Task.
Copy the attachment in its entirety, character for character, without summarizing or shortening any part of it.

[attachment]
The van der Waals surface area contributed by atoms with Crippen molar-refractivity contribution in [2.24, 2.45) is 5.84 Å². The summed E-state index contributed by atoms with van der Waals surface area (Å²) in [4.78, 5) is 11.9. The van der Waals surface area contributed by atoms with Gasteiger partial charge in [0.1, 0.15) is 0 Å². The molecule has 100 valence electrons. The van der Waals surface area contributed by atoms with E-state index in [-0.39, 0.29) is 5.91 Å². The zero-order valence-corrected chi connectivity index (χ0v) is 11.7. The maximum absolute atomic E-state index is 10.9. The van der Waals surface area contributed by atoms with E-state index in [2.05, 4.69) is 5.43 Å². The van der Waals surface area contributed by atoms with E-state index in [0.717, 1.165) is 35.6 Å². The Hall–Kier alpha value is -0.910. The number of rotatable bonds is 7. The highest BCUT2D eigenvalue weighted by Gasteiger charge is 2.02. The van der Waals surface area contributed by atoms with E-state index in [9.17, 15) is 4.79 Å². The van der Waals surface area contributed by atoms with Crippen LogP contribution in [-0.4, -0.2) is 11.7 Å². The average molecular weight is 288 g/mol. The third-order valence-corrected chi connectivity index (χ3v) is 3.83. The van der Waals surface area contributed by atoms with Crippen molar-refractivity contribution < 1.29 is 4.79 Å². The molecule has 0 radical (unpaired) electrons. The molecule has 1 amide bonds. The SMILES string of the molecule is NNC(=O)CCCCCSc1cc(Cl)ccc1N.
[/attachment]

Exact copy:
The van der Waals surface area contributed by atoms with Crippen molar-refractivity contribution in [2.24, 2.45) is 5.84 Å². The summed E-state index contributed by atoms with van der Waals surface area (Å²) in [4.78, 5) is 11.9. The van der Waals surface area contributed by atoms with Gasteiger partial charge in [0.1, 0.15) is 0 Å². The molecule has 100 valence electrons. The van der Waals surface area contributed by atoms with E-state index in [-0.39, 0.29) is 5.91 Å². The zero-order valence-corrected chi connectivity index (χ0v) is 11.7. The maximum absolute atomic E-state index is 10.9. The van der Waals surface area contributed by atoms with E-state index in [2.05, 4.69) is 5.43 Å². The van der Waals surface area contributed by atoms with E-state index in [0.717, 1.165) is 35.6 Å². The Hall–Kier alpha value is -0.910. The number of rotatable bonds is 7. The highest BCUT2D eigenvalue weighted by Gasteiger charge is 2.02. The van der Waals surface area contributed by atoms with E-state index in [9.17, 15) is 4.79 Å². The van der Waals surface area contributed by atoms with Crippen LogP contribution in [-0.4, -0.2) is 11.7 Å². The average molecular weight is 288 g/mol. The third-order valence-corrected chi connectivity index (χ3v) is 3.83. The van der Waals surface area contributed by atoms with Crippen molar-refractivity contribution < 1.29 is 4.79 Å². The molecule has 0 radical (unpaired) electrons. The molecule has 1 amide bonds. The SMILES string of the molecule is NNC(=O)CCCCCSc1cc(Cl)ccc1N.